Manufacturing in space is reshaping in a series of acquisitions.
Meet Redwire, a newly formed company describing itself as “a new leader in mission critical space solutions and high reliability components for the next generation space economy.” While such statements often sound like a familiar ambition of a young venture, Redwire is already able to back that claim up, as the venture has taken shape through a series of acquisitions — most notably, and most recently, including Made In Space.
The official launch of Redwire was June 1, 2020, when the company emerged as a combination of two recent acquisitions from AE Industrial Partners (AEI): Adcole Space and Deep Space Systems (DSS).
So while Redwire has officially existed for less than a month, its roots go back decades. Adcole Space was established in 1957, and DSS in 2001. For its part, AEI is described as “a private equity firm specializing in Aerospace, Defense & Government Services, Power Generation, and Specialty Industrial markets,” offering that specialized business expertise along with the space heritage of the companies that became Redwire.
Adcole Space’s focus in space exploration has included satellite components and experience in missions to Mercury, Mars, Jupiter, Saturn, and Pluto. DSS’ portfolio includes “integrated spacecraft, fully qualified payloads, spacecraft elements, data acquisition and recovery systems, ground support equipment and embedded software,” with team experience on projects from the International Space Station to Orion and Dream Chaser, as well as “several large classified programs.”
Bringing these companies together to form Redwire, AEI is hoping to create a new leader in space exploration.
“Combining DSS with Adcole Space to form Redwire will provide opportunities for current employees of DSS to contribute and build a truly one of a kind space company with unlimited potential. The combination of our businesses will enable us to offer our customers a one-stop shop for complex space exploration products and services,” said Steve Bailey, President of DSS.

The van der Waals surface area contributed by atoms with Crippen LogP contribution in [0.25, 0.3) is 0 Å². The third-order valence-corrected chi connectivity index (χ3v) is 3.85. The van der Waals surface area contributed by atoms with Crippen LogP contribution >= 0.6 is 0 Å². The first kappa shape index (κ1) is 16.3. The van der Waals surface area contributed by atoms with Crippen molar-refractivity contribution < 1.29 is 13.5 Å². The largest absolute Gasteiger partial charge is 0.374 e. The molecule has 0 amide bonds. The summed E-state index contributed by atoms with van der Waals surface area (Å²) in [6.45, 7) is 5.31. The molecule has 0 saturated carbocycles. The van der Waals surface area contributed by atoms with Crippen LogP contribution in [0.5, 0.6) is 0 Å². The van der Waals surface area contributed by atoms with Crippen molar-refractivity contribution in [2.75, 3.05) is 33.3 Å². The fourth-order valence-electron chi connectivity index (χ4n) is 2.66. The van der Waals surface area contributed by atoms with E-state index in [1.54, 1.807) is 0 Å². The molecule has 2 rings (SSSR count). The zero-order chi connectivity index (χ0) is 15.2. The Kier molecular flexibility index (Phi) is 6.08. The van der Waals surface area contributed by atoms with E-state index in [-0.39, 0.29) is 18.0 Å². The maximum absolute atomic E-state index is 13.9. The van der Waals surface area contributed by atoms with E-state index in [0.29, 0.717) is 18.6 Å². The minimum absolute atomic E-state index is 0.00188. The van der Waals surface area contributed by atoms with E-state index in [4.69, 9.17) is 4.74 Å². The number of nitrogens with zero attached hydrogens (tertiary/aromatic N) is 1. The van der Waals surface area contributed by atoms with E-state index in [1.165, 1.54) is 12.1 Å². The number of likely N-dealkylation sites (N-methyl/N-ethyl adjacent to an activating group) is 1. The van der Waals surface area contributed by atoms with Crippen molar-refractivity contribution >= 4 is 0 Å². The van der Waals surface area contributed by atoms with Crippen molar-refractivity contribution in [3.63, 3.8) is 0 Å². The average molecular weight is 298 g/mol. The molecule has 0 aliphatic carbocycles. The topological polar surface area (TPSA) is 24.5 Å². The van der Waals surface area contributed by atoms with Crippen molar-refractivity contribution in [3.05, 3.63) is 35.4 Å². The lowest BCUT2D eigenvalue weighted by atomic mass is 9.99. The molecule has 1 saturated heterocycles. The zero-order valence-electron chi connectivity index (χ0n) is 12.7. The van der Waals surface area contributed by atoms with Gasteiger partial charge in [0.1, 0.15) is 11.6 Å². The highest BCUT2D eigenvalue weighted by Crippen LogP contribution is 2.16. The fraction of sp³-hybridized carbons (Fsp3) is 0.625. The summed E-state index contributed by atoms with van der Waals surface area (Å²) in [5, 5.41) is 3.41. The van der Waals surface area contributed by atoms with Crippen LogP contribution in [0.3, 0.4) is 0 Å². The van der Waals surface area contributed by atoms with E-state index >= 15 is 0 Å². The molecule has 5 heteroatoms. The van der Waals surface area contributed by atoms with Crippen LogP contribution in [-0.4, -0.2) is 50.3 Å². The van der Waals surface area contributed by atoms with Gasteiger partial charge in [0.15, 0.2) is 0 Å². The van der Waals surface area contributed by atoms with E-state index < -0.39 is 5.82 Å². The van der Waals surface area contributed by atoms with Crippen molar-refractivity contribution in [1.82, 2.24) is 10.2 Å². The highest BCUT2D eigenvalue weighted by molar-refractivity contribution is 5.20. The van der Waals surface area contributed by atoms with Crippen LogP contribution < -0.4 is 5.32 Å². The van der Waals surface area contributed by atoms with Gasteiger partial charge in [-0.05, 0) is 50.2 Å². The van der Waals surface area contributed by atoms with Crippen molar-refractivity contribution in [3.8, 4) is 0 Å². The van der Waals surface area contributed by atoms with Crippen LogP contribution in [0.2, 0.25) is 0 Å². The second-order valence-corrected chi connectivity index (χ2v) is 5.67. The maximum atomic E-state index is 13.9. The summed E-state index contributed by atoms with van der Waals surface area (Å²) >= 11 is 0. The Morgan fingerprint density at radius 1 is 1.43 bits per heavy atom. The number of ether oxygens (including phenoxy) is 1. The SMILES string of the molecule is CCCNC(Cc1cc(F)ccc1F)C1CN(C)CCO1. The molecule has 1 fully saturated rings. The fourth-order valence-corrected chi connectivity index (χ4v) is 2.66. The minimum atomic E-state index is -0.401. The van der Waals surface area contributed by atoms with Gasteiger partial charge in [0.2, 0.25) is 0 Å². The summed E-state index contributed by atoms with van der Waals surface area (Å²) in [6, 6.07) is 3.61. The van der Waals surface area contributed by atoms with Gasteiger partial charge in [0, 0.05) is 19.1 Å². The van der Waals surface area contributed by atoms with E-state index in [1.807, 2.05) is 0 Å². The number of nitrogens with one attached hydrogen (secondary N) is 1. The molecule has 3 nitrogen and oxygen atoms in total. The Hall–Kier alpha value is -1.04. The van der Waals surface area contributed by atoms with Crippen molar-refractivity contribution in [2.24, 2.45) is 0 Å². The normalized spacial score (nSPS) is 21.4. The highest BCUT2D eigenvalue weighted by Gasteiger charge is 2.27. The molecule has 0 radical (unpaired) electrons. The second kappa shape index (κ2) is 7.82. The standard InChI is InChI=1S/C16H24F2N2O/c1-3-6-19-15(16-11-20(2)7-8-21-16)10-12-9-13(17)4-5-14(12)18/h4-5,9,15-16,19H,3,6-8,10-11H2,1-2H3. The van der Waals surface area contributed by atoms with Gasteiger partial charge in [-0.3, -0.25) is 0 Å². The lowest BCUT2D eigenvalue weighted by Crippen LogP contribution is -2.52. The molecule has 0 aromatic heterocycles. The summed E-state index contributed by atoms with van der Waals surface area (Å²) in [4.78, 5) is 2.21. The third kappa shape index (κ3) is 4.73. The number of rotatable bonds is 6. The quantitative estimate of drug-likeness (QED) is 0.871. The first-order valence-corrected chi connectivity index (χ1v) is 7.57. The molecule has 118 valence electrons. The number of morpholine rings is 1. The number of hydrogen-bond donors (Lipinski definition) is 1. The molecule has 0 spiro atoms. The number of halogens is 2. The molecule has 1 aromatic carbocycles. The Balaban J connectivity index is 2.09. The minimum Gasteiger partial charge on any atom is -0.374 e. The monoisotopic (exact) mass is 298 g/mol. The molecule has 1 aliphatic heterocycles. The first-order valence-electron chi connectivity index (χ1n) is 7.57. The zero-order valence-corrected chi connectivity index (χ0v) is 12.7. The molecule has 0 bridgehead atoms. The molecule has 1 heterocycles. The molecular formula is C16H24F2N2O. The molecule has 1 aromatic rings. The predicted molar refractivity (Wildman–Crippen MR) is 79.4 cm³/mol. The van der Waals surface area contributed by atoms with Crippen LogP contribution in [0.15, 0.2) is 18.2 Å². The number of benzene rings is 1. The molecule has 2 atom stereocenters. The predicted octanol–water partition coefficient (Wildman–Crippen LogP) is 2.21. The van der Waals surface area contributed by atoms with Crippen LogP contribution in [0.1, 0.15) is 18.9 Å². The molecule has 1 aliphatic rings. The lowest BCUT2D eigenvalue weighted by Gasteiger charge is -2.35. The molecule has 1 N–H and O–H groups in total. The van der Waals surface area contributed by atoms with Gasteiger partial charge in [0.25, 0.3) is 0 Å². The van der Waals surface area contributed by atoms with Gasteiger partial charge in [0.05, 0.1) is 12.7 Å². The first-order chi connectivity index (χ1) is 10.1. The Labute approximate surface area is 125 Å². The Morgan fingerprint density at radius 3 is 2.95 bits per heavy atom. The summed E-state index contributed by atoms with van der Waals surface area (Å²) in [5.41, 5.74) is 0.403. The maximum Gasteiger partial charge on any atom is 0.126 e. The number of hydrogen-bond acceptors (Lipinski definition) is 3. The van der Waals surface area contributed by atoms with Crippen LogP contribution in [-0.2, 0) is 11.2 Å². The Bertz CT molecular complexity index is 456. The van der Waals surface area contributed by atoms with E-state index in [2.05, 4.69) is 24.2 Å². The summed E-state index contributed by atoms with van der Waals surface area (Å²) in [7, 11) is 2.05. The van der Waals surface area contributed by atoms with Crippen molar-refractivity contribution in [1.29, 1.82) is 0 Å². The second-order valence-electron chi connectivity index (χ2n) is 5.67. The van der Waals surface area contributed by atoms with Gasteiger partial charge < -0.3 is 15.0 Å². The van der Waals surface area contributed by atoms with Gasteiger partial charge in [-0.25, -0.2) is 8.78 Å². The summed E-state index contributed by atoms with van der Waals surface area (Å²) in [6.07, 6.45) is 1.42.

Redwire Acquires Made In Space
Redwire is already, three weeks into its formal existence, expanding.
Today, the company announced the acquisition of space manufacturing company Made In Space (MIS).
Made In Space may sound familiar, as the company has since its founding in 2010 focused on on-orbit space manufacturing technologies — including 3D printing. The company put a 3D printer on the International Space Station (ISS) in 2014, allowing astronauts to 3D print a wrench shortly after realizing they both needed and lacked one, and has been looking larger with the massive Archinaut project that received millions in funding from NASA.
MIS has certainly proven the viability of 3D printing in space.
And now they’re joining the Redwire team through this acquisition, for which terms were not disclosed.
The acquisition includes MIS’ Florida HQ, offices in Alabama, California, and Ohio, and its sister company based in Luxembourg, Made In Space Europe.
For now, it seems, MIS and the other Redwire-acquired companies will operate relatively independently.
SpaceNews reports that these teams will continue to do their own work — MIS will continue work on Archinaut, for example — though “over time they will combine under the Redwire name” as they “leverage the capabilities of other Redwire companies.”
MIS President and CEO Andrew Rush will, SpaceNews indicates, become the Redwire COO, and MIS Chief Engineer Mike Snyder will become Redwire’s CTO.
Further acquisitions are also likely as Redwire looks to truly build out a unique, leading space in the space industry.